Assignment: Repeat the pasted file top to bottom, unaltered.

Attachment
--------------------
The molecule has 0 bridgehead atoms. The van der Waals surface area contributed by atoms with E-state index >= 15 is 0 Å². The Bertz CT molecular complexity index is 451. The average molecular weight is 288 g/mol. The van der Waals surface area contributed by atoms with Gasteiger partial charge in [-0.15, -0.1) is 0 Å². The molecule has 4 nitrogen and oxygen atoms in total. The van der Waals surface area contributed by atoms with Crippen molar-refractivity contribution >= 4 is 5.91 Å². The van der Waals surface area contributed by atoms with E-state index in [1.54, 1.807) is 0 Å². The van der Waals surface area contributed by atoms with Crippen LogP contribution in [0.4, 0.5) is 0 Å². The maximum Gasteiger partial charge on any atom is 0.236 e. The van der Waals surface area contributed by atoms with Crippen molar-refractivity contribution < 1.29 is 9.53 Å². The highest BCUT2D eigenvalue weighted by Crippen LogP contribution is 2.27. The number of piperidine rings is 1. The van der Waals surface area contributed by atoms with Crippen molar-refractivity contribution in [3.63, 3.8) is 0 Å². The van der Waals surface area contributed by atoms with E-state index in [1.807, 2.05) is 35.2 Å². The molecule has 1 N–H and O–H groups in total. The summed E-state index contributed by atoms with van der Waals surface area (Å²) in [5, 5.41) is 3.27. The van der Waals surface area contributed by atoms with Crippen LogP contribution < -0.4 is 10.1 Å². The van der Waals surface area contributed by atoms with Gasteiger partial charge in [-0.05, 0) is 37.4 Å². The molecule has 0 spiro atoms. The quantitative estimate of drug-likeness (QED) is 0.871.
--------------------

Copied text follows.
The molecule has 0 bridgehead atoms. The van der Waals surface area contributed by atoms with E-state index >= 15 is 0 Å². The Bertz CT molecular complexity index is 451. The average molecular weight is 288 g/mol. The van der Waals surface area contributed by atoms with Gasteiger partial charge in [-0.15, -0.1) is 0 Å². The molecule has 4 nitrogen and oxygen atoms in total. The van der Waals surface area contributed by atoms with Crippen molar-refractivity contribution >= 4 is 5.91 Å². The van der Waals surface area contributed by atoms with E-state index in [1.54, 1.807) is 0 Å². The van der Waals surface area contributed by atoms with Crippen LogP contribution in [0.4, 0.5) is 0 Å². The maximum Gasteiger partial charge on any atom is 0.236 e. The van der Waals surface area contributed by atoms with Crippen molar-refractivity contribution < 1.29 is 9.53 Å². The highest BCUT2D eigenvalue weighted by Crippen LogP contribution is 2.27. The number of piperidine rings is 1. The van der Waals surface area contributed by atoms with Crippen molar-refractivity contribution in [3.63, 3.8) is 0 Å². The van der Waals surface area contributed by atoms with E-state index in [1.807, 2.05) is 35.2 Å². The molecule has 1 N–H and O–H groups in total. The summed E-state index contributed by atoms with van der Waals surface area (Å²) in [5, 5.41) is 3.27. The van der Waals surface area contributed by atoms with Crippen LogP contribution < -0.4 is 10.1 Å². The van der Waals surface area contributed by atoms with Gasteiger partial charge in [-0.05, 0) is 37.4 Å². The molecule has 0 spiro atoms. The quantitative estimate of drug-likeness (QED) is 0.871.